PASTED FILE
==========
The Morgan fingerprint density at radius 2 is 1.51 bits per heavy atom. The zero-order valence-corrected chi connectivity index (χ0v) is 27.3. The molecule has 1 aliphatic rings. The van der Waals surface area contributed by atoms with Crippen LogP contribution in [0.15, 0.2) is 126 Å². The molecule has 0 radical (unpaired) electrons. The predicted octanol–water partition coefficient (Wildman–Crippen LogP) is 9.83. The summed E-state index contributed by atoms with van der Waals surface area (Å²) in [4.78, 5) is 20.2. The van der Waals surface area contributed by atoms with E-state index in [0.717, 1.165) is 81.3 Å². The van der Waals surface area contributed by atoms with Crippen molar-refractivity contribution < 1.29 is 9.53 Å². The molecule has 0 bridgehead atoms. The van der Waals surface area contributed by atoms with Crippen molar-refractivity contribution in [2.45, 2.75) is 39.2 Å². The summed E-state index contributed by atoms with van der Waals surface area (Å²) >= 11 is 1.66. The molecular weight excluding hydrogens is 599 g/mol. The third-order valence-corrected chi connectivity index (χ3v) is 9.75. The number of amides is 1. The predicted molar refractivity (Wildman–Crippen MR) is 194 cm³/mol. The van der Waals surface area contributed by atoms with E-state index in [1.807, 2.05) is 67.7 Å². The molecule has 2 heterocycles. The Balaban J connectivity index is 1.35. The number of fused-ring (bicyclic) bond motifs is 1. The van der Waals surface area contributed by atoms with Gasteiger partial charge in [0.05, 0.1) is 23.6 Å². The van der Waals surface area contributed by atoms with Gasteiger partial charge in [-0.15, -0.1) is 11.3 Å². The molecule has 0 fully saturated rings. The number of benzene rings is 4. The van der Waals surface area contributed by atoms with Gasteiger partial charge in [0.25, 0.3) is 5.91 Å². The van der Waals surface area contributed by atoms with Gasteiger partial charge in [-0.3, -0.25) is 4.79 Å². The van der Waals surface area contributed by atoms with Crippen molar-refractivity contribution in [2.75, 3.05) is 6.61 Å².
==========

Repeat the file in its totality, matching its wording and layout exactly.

The Morgan fingerprint density at radius 2 is 1.51 bits per heavy atom. The zero-order valence-corrected chi connectivity index (χ0v) is 27.3. The molecule has 1 aliphatic rings. The van der Waals surface area contributed by atoms with Crippen LogP contribution in [0.15, 0.2) is 126 Å². The molecule has 0 radical (unpaired) electrons. The predicted octanol–water partition coefficient (Wildman–Crippen LogP) is 9.83. The summed E-state index contributed by atoms with van der Waals surface area (Å²) in [4.78, 5) is 20.2. The van der Waals surface area contributed by atoms with E-state index in [0.717, 1.165) is 81.3 Å². The van der Waals surface area contributed by atoms with Crippen molar-refractivity contribution < 1.29 is 9.53 Å². The molecule has 0 bridgehead atoms. The van der Waals surface area contributed by atoms with Crippen molar-refractivity contribution in [2.45, 2.75) is 39.2 Å². The summed E-state index contributed by atoms with van der Waals surface area (Å²) >= 11 is 1.66. The molecular weight excluding hydrogens is 599 g/mol. The third-order valence-corrected chi connectivity index (χ3v) is 9.75. The number of amides is 1. The predicted molar refractivity (Wildman–Crippen MR) is 194 cm³/mol. The van der Waals surface area contributed by atoms with E-state index in [1.807, 2.05) is 67.7 Å². The molecule has 2 heterocycles. The Balaban J connectivity index is 1.35. The number of fused-ring (bicyclic) bond motifs is 1. The van der Waals surface area contributed by atoms with Gasteiger partial charge in [0.05, 0.1) is 23.6 Å². The van der Waals surface area contributed by atoms with Gasteiger partial charge in [-0.15, -0.1) is 11.3 Å². The molecule has 0 fully saturated rings. The number of benzene rings is 4. The van der Waals surface area contributed by atoms with Gasteiger partial charge in [0.25, 0.3) is 5.91 Å². The van der Waals surface area contributed by atoms with Gasteiger partial charge in [-0.3, -0.25) is 4.79 Å². The van der Waals surface area contributed by atoms with Crippen molar-refractivity contribution in [2.75, 3.05) is 6.61 Å².